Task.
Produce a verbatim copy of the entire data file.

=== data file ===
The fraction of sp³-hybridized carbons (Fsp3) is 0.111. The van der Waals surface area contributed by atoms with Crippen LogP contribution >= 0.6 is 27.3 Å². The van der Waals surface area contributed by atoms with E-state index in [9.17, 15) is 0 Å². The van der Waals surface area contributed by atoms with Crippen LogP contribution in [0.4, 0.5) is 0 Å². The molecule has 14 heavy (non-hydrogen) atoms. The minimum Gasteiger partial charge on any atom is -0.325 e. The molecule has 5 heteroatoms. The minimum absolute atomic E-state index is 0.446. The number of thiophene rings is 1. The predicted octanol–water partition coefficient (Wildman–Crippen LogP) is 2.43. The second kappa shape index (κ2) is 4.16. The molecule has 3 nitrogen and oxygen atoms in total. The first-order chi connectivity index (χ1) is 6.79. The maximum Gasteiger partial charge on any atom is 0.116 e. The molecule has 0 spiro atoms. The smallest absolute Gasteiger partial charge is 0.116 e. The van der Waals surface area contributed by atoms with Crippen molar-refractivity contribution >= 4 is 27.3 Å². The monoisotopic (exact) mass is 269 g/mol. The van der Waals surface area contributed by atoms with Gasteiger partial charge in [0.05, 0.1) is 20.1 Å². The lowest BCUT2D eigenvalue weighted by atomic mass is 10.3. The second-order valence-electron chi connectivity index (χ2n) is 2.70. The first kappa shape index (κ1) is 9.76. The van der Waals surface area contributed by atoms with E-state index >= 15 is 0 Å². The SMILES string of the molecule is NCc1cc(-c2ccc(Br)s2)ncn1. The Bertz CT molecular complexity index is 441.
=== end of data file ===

The fraction of sp³-hybridized carbons (Fsp3) is 0.111. The van der Waals surface area contributed by atoms with Crippen LogP contribution >= 0.6 is 27.3 Å². The van der Waals surface area contributed by atoms with E-state index in [9.17, 15) is 0 Å². The van der Waals surface area contributed by atoms with Crippen LogP contribution in [0.4, 0.5) is 0 Å². The molecule has 14 heavy (non-hydrogen) atoms. The minimum Gasteiger partial charge on any atom is -0.325 e. The molecule has 5 heteroatoms. The minimum absolute atomic E-state index is 0.446. The number of thiophene rings is 1. The predicted octanol–water partition coefficient (Wildman–Crippen LogP) is 2.43. The second kappa shape index (κ2) is 4.16. The molecule has 3 nitrogen and oxygen atoms in total. The first-order chi connectivity index (χ1) is 6.79. The maximum Gasteiger partial charge on any atom is 0.116 e. The molecule has 0 spiro atoms. The smallest absolute Gasteiger partial charge is 0.116 e. The van der Waals surface area contributed by atoms with Crippen molar-refractivity contribution >= 4 is 27.3 Å². The monoisotopic (exact) mass is 269 g/mol. The van der Waals surface area contributed by atoms with Gasteiger partial charge in [0.05, 0.1) is 20.1 Å². The lowest BCUT2D eigenvalue weighted by atomic mass is 10.3. The second-order valence-electron chi connectivity index (χ2n) is 2.70. The first kappa shape index (κ1) is 9.76. The van der Waals surface area contributed by atoms with E-state index >= 15 is 0 Å². The SMILES string of the molecule is NCc1cc(-c2ccc(Br)s2)ncn1. The Bertz CT molecular complexity index is 441.